Now, the explanation may seem simple. The Matthews line possesses a bit more skill than the Marner line. However, both Orlov and Niskanen have seen some time against the Matthews line. In the first two games, Orlov and Niskanen have been +1 and +5, respectively, in total shot attempts against the Matthews line.
In total, Orlov and Niskanen have been +11 and +18, respectively, in total shot attempts.
Alzner and Niskanen have been -3 and -2, respectively.
Two games, equating to just a handful of minutes, is an admittedly small sample size. However, Alzner and Carlson’s struggles this season have been well documented.
Just two weeks ago, J.P. wrote of Alzner and Carlson’s struggles against top competition, citing the following graph as a clear indication of these difficulties versus Orlov and Niskanen’s success when it comes to defending quality of competitition. Note, to read the following graph, the greener the green, the better, and the purpler the purple, the worse. The higher you look on the vertical axis, the more difficult the forward competition. The more right on the horizontal axis, the better the teammates. The larger the circle, the larger the more minutes.
That could have served as a forewarning towards Alzner and Carlson’s difficulties with the Maple Leafs’ top line. Alzner and Carlson (more Alzner than Carlson) have a tough time against high-end competition. In an excerpt from J.P.’s article.
What we see here is that Alzner has struggled against... well, a lot of varied competition. He’s been able to tread water at times against ~16-minute opposition when skating with the top line or the third line, but against better competition, he’s been comfortably on the wrong side of 50%. (The picture is a bit better for Carlson, generally).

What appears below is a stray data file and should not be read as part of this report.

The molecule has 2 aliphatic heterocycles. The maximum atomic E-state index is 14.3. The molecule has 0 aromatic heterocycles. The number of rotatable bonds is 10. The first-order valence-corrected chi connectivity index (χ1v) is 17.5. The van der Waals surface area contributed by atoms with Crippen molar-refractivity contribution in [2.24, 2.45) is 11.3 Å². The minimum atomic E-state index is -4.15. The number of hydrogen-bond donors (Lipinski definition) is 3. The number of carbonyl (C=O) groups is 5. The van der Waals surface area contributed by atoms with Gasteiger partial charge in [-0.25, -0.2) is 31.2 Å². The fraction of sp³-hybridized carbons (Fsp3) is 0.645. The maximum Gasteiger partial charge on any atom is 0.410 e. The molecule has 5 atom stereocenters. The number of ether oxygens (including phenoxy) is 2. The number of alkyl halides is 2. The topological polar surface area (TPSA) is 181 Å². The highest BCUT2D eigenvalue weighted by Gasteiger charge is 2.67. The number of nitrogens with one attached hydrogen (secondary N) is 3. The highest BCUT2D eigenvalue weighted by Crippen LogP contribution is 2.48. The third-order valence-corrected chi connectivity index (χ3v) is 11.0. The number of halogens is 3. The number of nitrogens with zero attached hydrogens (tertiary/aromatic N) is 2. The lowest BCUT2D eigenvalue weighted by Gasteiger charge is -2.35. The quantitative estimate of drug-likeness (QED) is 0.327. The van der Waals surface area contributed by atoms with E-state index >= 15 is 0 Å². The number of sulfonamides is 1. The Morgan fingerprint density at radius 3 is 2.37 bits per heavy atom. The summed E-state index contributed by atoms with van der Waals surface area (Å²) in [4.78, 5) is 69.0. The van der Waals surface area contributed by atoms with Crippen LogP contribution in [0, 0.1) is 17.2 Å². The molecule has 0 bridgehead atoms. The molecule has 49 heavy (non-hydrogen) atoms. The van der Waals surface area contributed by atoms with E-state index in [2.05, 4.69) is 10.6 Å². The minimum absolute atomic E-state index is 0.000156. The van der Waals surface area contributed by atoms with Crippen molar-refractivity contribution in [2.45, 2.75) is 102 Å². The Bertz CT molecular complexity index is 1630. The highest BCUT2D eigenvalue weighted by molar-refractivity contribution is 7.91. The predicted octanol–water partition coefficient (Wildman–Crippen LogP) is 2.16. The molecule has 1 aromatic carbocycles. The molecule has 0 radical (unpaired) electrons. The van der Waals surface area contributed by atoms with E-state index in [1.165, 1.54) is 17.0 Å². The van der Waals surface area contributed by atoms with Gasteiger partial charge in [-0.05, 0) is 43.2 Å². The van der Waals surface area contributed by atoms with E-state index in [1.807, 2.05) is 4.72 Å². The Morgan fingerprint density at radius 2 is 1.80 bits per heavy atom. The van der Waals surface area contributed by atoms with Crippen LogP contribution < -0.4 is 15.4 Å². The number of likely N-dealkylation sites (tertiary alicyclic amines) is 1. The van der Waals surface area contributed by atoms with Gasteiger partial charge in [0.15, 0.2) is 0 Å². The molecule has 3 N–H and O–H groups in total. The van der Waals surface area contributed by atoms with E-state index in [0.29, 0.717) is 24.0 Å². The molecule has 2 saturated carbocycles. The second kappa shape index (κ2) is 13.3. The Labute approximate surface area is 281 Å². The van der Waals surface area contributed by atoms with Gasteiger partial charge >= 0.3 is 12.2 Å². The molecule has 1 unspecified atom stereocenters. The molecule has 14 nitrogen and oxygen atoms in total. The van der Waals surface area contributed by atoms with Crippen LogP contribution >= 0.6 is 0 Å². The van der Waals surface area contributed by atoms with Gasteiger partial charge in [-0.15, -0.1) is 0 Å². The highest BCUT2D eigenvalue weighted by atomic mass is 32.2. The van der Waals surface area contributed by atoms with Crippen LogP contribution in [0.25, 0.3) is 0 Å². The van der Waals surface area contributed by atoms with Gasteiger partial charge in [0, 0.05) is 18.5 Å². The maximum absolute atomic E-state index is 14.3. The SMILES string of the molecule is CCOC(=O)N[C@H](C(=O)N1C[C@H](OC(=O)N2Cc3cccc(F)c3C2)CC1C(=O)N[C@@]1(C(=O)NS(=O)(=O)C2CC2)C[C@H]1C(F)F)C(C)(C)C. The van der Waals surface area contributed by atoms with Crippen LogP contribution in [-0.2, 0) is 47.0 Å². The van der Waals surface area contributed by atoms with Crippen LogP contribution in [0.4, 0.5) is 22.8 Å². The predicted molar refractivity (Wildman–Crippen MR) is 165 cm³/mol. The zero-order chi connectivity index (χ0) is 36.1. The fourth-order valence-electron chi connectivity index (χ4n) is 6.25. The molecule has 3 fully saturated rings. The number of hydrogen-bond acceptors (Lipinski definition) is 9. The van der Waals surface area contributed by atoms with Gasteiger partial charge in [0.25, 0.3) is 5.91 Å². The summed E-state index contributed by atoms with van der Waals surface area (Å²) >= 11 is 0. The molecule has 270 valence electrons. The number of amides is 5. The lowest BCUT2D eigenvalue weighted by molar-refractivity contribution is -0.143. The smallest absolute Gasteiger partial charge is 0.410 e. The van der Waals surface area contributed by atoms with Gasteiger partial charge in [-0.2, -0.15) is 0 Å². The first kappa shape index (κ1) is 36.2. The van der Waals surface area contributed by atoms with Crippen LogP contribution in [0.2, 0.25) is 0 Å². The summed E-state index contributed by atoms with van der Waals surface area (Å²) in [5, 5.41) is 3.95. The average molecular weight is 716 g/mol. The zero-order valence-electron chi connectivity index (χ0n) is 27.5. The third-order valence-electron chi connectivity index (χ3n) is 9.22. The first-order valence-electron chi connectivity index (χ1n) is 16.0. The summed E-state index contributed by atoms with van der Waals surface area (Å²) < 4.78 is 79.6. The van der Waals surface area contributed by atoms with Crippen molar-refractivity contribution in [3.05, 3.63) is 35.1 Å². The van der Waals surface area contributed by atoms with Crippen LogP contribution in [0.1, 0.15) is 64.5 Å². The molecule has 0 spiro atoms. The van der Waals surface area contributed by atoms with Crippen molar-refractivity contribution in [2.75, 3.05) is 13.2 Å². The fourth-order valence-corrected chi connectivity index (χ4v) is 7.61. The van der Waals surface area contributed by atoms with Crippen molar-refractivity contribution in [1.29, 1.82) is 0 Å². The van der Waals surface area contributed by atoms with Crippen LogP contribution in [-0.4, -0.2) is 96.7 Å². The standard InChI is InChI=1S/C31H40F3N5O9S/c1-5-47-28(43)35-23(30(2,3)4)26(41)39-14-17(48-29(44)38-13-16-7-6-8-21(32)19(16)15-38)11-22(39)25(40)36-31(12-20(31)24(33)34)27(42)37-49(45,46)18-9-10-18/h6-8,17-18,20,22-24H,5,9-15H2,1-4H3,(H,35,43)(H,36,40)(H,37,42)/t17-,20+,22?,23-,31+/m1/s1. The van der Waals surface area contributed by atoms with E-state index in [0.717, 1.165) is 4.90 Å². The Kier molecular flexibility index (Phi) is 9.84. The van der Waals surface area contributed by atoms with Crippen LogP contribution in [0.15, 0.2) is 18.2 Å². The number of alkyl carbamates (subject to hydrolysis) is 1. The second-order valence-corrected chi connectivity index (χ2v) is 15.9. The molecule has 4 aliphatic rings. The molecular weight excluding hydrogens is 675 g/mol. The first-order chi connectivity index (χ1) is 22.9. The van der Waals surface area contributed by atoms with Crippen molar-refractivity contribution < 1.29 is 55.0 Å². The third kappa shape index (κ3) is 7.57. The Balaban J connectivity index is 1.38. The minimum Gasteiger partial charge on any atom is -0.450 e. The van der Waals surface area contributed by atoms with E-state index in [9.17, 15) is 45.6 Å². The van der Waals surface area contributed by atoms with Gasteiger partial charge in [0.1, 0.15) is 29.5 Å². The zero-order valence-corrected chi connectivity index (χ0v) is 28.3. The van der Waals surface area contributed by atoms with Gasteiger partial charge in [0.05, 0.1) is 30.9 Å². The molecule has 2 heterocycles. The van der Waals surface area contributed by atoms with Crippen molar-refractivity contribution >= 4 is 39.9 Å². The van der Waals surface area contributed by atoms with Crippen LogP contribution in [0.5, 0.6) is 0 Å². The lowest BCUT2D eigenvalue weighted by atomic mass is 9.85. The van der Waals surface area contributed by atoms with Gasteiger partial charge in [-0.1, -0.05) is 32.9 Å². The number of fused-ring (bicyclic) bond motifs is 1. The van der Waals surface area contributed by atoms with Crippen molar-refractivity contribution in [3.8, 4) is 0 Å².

Contrast that to Niskanen, who has generally outperformed above-16-minute competition when skating with the first or third line. Ditto Orlov when skating with the first line (and there’s reason to think he’d do just fine out there with the third line as well).
In other words, Niskanen and Orlov have performed better against top competition than Alzner and Carlson. This shouldn’t come as much surprise, but it serves as confirmation, to an extent, that the reason Niskanen and Orlov are outperforming Alzner and Carlson so thoroughly isn’t simply a difference in the minutes they’re playing - they’re just better defensemen by these metrics.
Trotz has expressed a lot of gratification towards the success of Orlov and Niskanen, and for good reason. We know that the pairing has historically succeeded against top competition, and we have early indications that that trend is continuing into the playoff series against Toronto.
By knowing how effective Orlov and Niskanen can be together, knowing the historical struggles of Alzner and Carlson that have begun to creep into the opening series against the Maple Leafs and noting the early success within the series of Orlov and Niskanen, it may be time to switch things up and consider a new “shutdown” pairing.
A pairing that complements and understands one another so well.